flexiblefullpage
billboard
interstitial1
catfish1
Currently Reading

Houston’s buyout program has prevented flood damage but many more homes at risk

Resiliency

Houston’s buyout program has prevented flood damage but many more homes at risk

City’s long-running managed retreat from river has demolished 600 houses


By Peter Fabris, Contributing Editor | June 3, 2024
Image by frankols from Pixabay - Houston’s buyout program has prevented flood damage but many more homes at risk

Image by frankols from Pixabay

Recent flooding in Houston has increased focus on a 30-year-old program to buy out some of the area’s most vulnerable homes.

Storms dropped 23 inches of rain on parts of southeast Texas, leading to thousands of homes being flooded in low-lying neighborhoods around Houston. Much of the worst flooding happened near the San Jacinto River, an area that has engaged in “managed retreat” for about 30 years—among the longest-running such programs in the country.

This approach to flood mitigation involves buying out homeowners located within the most at-risk areas, demolishing the homes, and often, returning the lots to their natural state. Harris County has purchased roughly 600 flood-prone homes along the river, most of which would have flooded during the recent storm.  The county has targeted more than 1,600 more homes to buy, but it hasn’t yet been able to raise funds and get property owners on board.

The recent flooding shows that nature isn’t waiting for officials and homeowners to act, and it illustrates the urgency of preventing future disasters by relocating people from the most vulnerable areas.

Related Stories

Resiliency | May 24, 2024

As temperatures underground rise, so do risks to commercial buildings

Heat created by underground structures is increasing the risk of damage to buildings, recent studies have found. Basements, train tunnels, sewers, and other underground systems are making the ground around them warmer, which causes soil, sand, clay and silt to shift, settle, contract, and expand.

Adaptive Reuse | May 15, 2024

Modular adaptive reuse of parking structure grants future flexibility

The shift away from excessive parking requirements aligns with a broader movement, encouraging development of more sustainable and affordable housing.

MFPRO+ News | May 10, 2024

HUD strengthens flood protection rules for new and rebuilt residential buildings

The U.S. Department of Housing and Urban Development (HUD) issued more stringent flood protection requirements for new and rebuilt homes that are developed with, or financed with, federal funds. The rule strengthens standards by increasing elevations and flood-proofing requirements of new properties in areas at risk of flooding.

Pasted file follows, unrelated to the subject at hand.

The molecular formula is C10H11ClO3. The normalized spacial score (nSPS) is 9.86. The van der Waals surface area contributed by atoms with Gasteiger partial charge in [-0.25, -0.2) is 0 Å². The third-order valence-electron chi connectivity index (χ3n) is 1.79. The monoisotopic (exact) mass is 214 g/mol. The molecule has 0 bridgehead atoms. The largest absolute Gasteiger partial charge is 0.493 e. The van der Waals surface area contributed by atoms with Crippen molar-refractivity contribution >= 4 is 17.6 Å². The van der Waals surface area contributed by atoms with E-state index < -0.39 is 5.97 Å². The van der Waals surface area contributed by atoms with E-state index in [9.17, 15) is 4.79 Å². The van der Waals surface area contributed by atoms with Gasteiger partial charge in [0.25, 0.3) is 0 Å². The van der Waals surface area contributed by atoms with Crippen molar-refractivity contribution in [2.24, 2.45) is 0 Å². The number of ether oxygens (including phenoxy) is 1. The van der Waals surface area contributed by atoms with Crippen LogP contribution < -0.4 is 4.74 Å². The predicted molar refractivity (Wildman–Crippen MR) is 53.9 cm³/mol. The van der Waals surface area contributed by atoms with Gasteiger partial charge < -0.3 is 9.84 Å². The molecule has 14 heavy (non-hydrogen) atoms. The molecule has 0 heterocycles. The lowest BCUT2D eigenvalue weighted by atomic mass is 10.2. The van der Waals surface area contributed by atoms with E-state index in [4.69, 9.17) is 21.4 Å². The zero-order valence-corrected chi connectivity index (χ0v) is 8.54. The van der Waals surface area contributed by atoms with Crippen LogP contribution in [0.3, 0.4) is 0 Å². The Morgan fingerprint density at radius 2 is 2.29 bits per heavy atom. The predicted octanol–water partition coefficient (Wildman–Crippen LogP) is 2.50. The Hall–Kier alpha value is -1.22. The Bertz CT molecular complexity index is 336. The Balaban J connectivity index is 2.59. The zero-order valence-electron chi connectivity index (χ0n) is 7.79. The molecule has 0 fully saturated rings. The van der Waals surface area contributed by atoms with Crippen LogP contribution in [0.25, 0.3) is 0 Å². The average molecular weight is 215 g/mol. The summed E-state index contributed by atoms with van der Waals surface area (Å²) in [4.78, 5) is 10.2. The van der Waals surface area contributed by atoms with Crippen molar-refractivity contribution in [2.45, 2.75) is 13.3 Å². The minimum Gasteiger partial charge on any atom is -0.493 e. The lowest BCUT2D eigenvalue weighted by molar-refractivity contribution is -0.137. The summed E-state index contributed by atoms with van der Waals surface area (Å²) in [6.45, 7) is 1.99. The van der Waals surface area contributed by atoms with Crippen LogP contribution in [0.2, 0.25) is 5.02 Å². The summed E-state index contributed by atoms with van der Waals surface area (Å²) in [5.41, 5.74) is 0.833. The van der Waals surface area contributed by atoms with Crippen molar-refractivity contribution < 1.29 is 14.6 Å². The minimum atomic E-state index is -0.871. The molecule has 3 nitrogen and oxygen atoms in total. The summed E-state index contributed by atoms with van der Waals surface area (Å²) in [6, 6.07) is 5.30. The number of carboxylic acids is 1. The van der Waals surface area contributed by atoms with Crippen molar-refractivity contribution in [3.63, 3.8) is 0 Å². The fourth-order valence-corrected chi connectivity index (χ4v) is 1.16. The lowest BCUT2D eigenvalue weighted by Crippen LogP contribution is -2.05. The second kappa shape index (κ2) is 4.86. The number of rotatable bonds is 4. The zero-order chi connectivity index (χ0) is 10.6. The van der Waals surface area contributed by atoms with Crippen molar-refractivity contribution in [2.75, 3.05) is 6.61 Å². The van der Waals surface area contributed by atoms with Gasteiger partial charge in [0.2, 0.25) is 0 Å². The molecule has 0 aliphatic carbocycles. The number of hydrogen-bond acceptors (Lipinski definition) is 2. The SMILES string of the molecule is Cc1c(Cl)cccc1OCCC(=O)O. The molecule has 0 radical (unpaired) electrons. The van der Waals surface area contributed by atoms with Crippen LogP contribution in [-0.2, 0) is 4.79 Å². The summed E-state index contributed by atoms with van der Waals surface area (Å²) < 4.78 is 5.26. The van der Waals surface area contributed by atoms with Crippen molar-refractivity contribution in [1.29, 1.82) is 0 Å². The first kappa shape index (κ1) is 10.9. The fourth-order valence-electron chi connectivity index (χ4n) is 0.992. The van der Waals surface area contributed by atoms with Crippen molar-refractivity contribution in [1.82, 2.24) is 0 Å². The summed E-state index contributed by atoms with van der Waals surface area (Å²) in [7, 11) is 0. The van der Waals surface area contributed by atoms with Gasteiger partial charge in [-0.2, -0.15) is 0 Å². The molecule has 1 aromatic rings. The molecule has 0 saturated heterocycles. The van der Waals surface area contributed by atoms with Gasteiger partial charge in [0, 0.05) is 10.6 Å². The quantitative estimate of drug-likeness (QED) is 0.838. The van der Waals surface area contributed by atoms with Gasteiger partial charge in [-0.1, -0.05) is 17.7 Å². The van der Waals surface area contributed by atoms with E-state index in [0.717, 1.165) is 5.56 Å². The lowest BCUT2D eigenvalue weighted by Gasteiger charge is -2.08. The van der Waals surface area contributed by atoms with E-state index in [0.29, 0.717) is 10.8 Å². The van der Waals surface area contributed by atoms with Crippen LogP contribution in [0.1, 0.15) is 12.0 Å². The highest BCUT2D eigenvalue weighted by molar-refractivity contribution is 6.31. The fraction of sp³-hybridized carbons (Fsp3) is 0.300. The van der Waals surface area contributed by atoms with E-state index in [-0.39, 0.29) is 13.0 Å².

K-12 Schools | Apr 30, 2024

Fully electric Oregon elementary school aims for resilience with microgrid design

The River Grove Elementary School in Oregon was designed for net-zero carbon and resiliency to seismic events, storms, and wildfire. The roughly 82,000-sf school in a Portland suburb will feature a microgrid—a small-scale power grid that operates independently from the area’s electric grid. 

Resiliency | Apr 22, 2024

Controversy erupts in Florida over how homes are being rebuilt after Hurricane Ian

The Federal Emergency Management Agency recently sent a letter to officials in Lee County, Florida alleging that hundreds of homes were rebuilt in violation of the agency’s rules following Hurricane Ian. The letter provoked a sharp backlash as homeowners struggle to rebuild following the devastating 2022 storm that destroyed a large swath of the county.

Codes and Standards | Apr 8, 2024

Boston’s plans to hold back rising seawater stall amid real estate slowdown

Boston has placed significant aspects of its plan to protect the city from rising sea levels on the actions of private developers. Amid a post-Covid commercial development slump, though, efforts to build protective infrastructure have stalled.

Codes and Standards | Mar 18, 2024

New urban stormwater policies treat rainwater as a resource

U.S. cities are revamping how they handle stormwater to reduce flooding and capture rainfall and recharge aquifers. New policies reflect a change in mindset from treating stormwater as a nuisance to be quickly diverted away to capturing it as a resource.

Building Tech | Feb 20, 2024

Construction method featuring LEGO-like bricks wins global innovation award

A new construction method featuring LEGO-like bricks made from a renewable composite material took first place for building innovations at the 2024 JEC Composites Innovation Awards in Paris, France.

Sponsored | BD+C University Course | Jan 17, 2024

Waterproofing deep foundations for new construction

This continuing education course, by Walter P Moore's Amos Chan, P.E., BECxP, CxA+BE, covers design considerations for below-grade waterproofing for new construction, the types of below-grade systems available, and specific concerns associated with waterproofing deep foundations.

Concrete | Jan 12, 2024

Sustainable concrete reduces carbon emissions by at least 30%

Designed by Holcim, a building materials supplier, ECOPact offers a sustainable concrete alternative that not only meets, but exceeds the properties of standard concrete.

boombox1
boombox2
native1

More In Category




halfpage1

Most Popular Content

  1. 2021 Giants 400 Report
  2. Top 150 Architecture Firms for 2019
  3. 13 projects that represent the future of affordable housing
  4. Sagrada Familia completion date pushed back due to coronavirus
  5. Top 160 Architecture Firms 2021